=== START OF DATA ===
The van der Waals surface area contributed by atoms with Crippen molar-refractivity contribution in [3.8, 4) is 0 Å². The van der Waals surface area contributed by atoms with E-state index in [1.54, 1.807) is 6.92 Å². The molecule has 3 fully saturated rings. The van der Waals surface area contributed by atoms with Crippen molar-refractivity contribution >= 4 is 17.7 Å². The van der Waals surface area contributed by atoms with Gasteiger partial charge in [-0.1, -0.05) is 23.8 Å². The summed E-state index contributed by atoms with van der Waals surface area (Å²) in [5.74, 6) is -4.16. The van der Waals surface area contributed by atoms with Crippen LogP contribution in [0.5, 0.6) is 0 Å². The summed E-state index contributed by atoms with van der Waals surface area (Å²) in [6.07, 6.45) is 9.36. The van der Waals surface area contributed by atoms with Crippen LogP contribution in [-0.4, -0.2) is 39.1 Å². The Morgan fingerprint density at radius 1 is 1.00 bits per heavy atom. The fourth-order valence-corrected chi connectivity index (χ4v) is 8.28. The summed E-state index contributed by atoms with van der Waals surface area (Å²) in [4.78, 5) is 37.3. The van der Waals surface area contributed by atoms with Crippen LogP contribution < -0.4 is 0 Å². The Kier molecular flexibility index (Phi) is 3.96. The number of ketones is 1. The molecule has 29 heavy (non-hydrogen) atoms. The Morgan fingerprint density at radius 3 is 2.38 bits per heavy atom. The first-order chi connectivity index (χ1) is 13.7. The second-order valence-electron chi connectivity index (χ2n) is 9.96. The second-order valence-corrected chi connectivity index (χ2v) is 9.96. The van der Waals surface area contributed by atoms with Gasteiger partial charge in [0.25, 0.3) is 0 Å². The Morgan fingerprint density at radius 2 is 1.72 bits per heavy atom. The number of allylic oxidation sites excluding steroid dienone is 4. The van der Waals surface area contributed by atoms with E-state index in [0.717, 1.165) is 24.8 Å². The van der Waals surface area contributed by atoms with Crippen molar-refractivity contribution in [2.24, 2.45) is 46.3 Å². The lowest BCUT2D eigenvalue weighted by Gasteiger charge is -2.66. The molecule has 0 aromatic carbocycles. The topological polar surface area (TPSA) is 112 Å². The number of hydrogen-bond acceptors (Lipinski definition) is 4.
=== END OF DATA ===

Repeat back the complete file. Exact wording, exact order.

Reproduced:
The van der Waals surface area contributed by atoms with Crippen molar-refractivity contribution in [3.8, 4) is 0 Å². The van der Waals surface area contributed by atoms with E-state index in [1.54, 1.807) is 6.92 Å². The molecule has 3 fully saturated rings. The van der Waals surface area contributed by atoms with Crippen molar-refractivity contribution >= 4 is 17.7 Å². The van der Waals surface area contributed by atoms with Gasteiger partial charge in [-0.1, -0.05) is 23.8 Å². The summed E-state index contributed by atoms with van der Waals surface area (Å²) in [5.74, 6) is -4.16. The van der Waals surface area contributed by atoms with Crippen LogP contribution in [0.5, 0.6) is 0 Å². The summed E-state index contributed by atoms with van der Waals surface area (Å²) in [6.07, 6.45) is 9.36. The van der Waals surface area contributed by atoms with Crippen LogP contribution in [-0.4, -0.2) is 39.1 Å². The Morgan fingerprint density at radius 1 is 1.00 bits per heavy atom. The fourth-order valence-corrected chi connectivity index (χ4v) is 8.28. The summed E-state index contributed by atoms with van der Waals surface area (Å²) in [4.78, 5) is 37.3. The van der Waals surface area contributed by atoms with Crippen LogP contribution < -0.4 is 0 Å². The Kier molecular flexibility index (Phi) is 3.96. The number of ketones is 1. The molecule has 29 heavy (non-hydrogen) atoms. The Morgan fingerprint density at radius 3 is 2.38 bits per heavy atom. The first-order chi connectivity index (χ1) is 13.7. The second-order valence-electron chi connectivity index (χ2n) is 9.96. The second-order valence-corrected chi connectivity index (χ2v) is 9.96. The van der Waals surface area contributed by atoms with Gasteiger partial charge in [0.25, 0.3) is 0 Å². The Morgan fingerprint density at radius 2 is 1.72 bits per heavy atom. The number of allylic oxidation sites excluding steroid dienone is 4. The van der Waals surface area contributed by atoms with E-state index in [0.717, 1.165) is 24.8 Å². The van der Waals surface area contributed by atoms with Crippen molar-refractivity contribution in [2.24, 2.45) is 46.3 Å². The lowest BCUT2D eigenvalue weighted by Gasteiger charge is -2.66. The molecule has 0 aromatic carbocycles. The topological polar surface area (TPSA) is 112 Å². The number of hydrogen-bond acceptors (Lipinski definition) is 4.